• Real and matter-of-fact with their children

• Encouraging and supporting the child’s strengths and interests

I also ask questions — A LOT of questions. Doing this lets them figure things out for themselves in having to explain it. Especially as it pertains to discipline. “Do you think that was a good idea? Why would you do that?” works much better when they have to explain their thinking than merely screaming “Don’t do that!” in my experience. You can see it on their faces when they realize they’ve messed up/crossed the line.

Defining always helps clarify things for kids too. Letting them know what’s expected ahead of time sets boundaries and, if they are crossed, lets them know that discipline or punishment is not coming out of the blue. And more importantly, there’s not much arguing because they knew well in advance.

Recently, my son was playing the (dreaded) Fortnite with his friends online. He was constantly yelling into his headset to his friends to the point where we had to ask him to keep it down…twice. After that, I told him that if happens again, the Nintendo Switch goes away. The next night, sure enough, he was yelling again. I walked in and held out my hand and asked him to turn it over. He knew exactly what was happening. He gave it to me without a fight; no yelling and no arguing because he knew the deal.

How do you inspire your child to “dream big”? Can you give an example or story?

Constant encouragement to work hard for what you want is one way I inspire our son to dream big. You aren’t just automatically good at something. No one wakes up one day an all-world hitter or math genius; it takes time and hard work to get there. I am always telling him you can do and be whatever you want, but it isn’t going to just come to you. You have to reach out a grab it.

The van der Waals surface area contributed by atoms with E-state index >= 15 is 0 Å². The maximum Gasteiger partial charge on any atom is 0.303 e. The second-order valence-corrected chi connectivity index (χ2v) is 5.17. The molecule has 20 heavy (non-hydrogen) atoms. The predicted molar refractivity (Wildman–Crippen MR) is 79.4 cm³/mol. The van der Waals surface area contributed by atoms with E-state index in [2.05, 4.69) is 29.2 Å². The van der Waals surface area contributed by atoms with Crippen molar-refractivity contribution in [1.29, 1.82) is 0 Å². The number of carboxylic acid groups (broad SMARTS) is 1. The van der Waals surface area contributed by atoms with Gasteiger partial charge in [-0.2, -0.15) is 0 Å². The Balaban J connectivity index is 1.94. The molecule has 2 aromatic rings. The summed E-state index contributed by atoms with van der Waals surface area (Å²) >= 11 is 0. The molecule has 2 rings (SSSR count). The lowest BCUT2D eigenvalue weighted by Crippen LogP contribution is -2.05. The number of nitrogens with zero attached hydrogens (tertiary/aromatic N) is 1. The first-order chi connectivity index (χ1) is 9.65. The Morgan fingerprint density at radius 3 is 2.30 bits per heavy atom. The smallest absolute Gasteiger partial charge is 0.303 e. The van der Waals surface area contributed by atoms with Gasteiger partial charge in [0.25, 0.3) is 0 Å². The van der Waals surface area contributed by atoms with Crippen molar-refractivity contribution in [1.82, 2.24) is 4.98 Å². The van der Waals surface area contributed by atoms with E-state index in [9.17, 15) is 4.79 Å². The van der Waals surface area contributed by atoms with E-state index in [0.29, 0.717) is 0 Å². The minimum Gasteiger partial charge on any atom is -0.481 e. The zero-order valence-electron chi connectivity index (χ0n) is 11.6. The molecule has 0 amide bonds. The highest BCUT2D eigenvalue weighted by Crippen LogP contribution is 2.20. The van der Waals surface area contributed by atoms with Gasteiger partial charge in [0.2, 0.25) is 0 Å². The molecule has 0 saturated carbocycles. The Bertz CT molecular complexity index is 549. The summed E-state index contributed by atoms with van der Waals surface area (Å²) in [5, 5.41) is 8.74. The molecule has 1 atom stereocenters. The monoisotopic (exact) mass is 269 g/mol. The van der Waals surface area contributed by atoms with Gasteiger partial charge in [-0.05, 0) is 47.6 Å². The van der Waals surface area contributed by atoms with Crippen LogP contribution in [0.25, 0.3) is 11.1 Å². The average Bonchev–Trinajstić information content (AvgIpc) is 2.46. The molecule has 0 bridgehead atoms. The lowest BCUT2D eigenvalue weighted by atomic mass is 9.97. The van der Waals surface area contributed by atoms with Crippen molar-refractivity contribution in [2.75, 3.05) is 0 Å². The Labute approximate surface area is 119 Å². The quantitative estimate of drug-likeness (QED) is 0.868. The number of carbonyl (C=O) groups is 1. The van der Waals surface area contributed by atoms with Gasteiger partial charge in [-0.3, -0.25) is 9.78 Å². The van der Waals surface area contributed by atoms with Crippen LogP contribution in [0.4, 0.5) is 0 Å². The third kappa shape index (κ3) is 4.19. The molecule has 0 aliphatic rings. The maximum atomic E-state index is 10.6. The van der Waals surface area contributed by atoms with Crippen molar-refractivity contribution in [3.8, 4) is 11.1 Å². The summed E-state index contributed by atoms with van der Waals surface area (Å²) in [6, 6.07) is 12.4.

One idea I’ve always stressed isn’t necessarily “big” but I try to remind him to think differently. Just like in advertising, most problems have a million different solutions. The most expected ones rarely make a difference in people’s minds, and it’s up to him to figure out his unique idea of the solution. The one example was a book report with an oral presentation. He was running the typical 2nd grade playbook of “My book is _____ and it was about ____….” Typical stuff. I asked what he could do to differentiate himself. What did he like that he could bring to the report that would make it fun for him? He decided to write an entire 3 minute report in his own little hip hop style and perform it; complete with a costume. It was a huge hit with his class (and thankfully the teacher) and he felt really good about finding his particular solution that let him stand out.

How do you, a person who masterfully straddles the worlds of career and family, define “success”?

That’s such a tough question because success looks different to everyone. To me, success is about balance, but mostly, it’s about being happy and content.

One of my other favorite phrases is “embrace the grind”. It took me a while to fully understand this until I met some of the fighters at my gym. They work, and work, and work, and then work some more. It’s exhausting and often thankless, but they never complain and they always show up. Not out of obligation, but because they love it. That’s when I got it. It’s about doing something because you love it, not because of what you get out of it. If you’re not happy doing what you’re doing, something’s off.